Java Reference
In-Depth Information
private String middleInitial;
private String lastName;
@Pattern(regexp="[0-9a-zA-Z\\. ]+")
private String address;
@Pattern(regexp="[a-zA-Z\\. ]+")
private String city;
private String state;
private String zip;
// Accessors go here
A quick look at the rules defined in Listing 8-4 may make you ask why use both the @Size annotation
and the @Pattern one when the regular expression defined in the @Pattern would satisfy both. You are
correct. However, each annotation allows you to specify a unique error message (if you want);
moreover, being able to identify if the field was the wrong size vs. the wrong format may be helpful in the
At this point, you have defined the validation rules you will use for your Customer item. However,
there is no Validator implementation within Spring yet that handles the execution of these rules.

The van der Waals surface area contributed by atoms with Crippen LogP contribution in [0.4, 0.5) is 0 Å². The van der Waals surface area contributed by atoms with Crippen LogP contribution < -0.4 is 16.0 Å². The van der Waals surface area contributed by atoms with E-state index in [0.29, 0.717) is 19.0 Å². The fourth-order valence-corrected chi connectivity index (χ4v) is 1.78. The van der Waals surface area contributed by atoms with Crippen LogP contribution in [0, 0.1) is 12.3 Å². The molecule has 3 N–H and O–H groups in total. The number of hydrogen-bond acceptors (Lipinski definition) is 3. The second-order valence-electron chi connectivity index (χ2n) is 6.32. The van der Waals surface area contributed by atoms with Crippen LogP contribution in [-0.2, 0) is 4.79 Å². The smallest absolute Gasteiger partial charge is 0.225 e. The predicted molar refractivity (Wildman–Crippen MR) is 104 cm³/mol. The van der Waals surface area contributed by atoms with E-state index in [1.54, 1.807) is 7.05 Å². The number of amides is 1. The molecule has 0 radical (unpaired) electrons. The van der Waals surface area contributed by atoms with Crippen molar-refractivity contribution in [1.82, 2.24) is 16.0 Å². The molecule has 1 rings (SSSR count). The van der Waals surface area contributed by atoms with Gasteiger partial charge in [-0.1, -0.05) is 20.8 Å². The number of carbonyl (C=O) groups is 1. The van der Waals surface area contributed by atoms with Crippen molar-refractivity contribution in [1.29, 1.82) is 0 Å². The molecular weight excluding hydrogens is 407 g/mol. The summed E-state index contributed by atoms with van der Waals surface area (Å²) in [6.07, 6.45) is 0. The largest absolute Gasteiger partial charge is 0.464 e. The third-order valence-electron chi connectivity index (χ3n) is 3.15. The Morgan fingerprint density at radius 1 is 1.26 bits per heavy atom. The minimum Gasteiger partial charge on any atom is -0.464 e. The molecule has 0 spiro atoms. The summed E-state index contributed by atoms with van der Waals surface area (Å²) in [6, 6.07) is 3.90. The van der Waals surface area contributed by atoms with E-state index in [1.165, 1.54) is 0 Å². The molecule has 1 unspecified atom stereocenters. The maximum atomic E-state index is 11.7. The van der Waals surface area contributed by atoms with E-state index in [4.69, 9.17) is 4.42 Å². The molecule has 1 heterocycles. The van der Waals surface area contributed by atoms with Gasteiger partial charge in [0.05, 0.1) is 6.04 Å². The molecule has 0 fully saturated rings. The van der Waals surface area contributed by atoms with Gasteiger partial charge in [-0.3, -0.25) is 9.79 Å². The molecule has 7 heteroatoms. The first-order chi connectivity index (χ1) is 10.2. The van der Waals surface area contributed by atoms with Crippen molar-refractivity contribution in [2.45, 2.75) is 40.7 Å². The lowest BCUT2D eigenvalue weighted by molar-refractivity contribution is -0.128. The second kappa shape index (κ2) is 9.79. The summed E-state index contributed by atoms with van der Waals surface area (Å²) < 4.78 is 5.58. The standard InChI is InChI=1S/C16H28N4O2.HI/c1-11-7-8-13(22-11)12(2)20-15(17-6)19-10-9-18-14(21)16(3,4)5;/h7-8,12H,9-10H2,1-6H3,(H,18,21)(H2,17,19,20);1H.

Because of this, you will have to create your own. Fortunately, it only requires a couple lines of code to
create a universal validator for the basic JSR 303 validations. To do this, you will implement Spring
Batch's org.springframework.batch.item.validator.Validator interface and use Hibernate's
implementation of the javax.validation.Validator to validate your item. Listing 8-5 shows the code for
the validator.
Listing 8-5. BeanValidator
package com.apress.springbatch.chapter8;
import java.util.Set;
import javax.validation.ConstraintViolation;
import javax.validation.Validation;
import javax.validation.ValidatorFactory;
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